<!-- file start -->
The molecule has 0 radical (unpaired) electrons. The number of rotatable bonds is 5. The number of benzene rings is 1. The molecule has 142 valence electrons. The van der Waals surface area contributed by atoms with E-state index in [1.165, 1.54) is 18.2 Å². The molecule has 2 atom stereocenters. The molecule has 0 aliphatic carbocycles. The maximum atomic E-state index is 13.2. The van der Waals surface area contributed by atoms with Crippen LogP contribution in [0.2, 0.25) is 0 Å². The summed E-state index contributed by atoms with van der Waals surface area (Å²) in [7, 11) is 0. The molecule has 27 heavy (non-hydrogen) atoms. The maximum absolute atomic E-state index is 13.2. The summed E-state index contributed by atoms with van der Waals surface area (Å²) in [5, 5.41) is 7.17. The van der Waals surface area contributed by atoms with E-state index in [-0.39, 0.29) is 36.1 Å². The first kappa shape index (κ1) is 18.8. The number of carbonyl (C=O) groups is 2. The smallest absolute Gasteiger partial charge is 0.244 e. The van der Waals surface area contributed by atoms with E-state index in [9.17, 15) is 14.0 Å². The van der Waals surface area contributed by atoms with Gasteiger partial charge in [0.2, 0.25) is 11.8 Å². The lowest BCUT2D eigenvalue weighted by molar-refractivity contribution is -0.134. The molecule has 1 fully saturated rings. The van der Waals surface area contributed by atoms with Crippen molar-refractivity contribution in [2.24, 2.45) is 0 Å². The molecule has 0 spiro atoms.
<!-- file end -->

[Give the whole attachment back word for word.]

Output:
The molecule has 0 radical (unpaired) electrons. The number of rotatable bonds is 5. The number of benzene rings is 1. The molecule has 142 valence electrons. The van der Waals surface area contributed by atoms with E-state index in [1.165, 1.54) is 18.2 Å². The molecule has 2 atom stereocenters. The molecule has 0 aliphatic carbocycles. The maximum atomic E-state index is 13.2. The van der Waals surface area contributed by atoms with Crippen LogP contribution in [0.2, 0.25) is 0 Å². The summed E-state index contributed by atoms with van der Waals surface area (Å²) in [7, 11) is 0. The molecule has 27 heavy (non-hydrogen) atoms. The maximum absolute atomic E-state index is 13.2. The summed E-state index contributed by atoms with van der Waals surface area (Å²) in [5, 5.41) is 7.17. The van der Waals surface area contributed by atoms with E-state index in [-0.39, 0.29) is 36.1 Å². The first kappa shape index (κ1) is 18.8. The number of carbonyl (C=O) groups is 2. The smallest absolute Gasteiger partial charge is 0.244 e. The van der Waals surface area contributed by atoms with E-state index in [9.17, 15) is 14.0 Å². The van der Waals surface area contributed by atoms with Gasteiger partial charge in [0.2, 0.25) is 11.8 Å². The lowest BCUT2D eigenvalue weighted by molar-refractivity contribution is -0.134. The molecule has 1 fully saturated rings. The van der Waals surface area contributed by atoms with Crippen molar-refractivity contribution in [2.24, 2.45) is 0 Å². The molecule has 0 spiro atoms.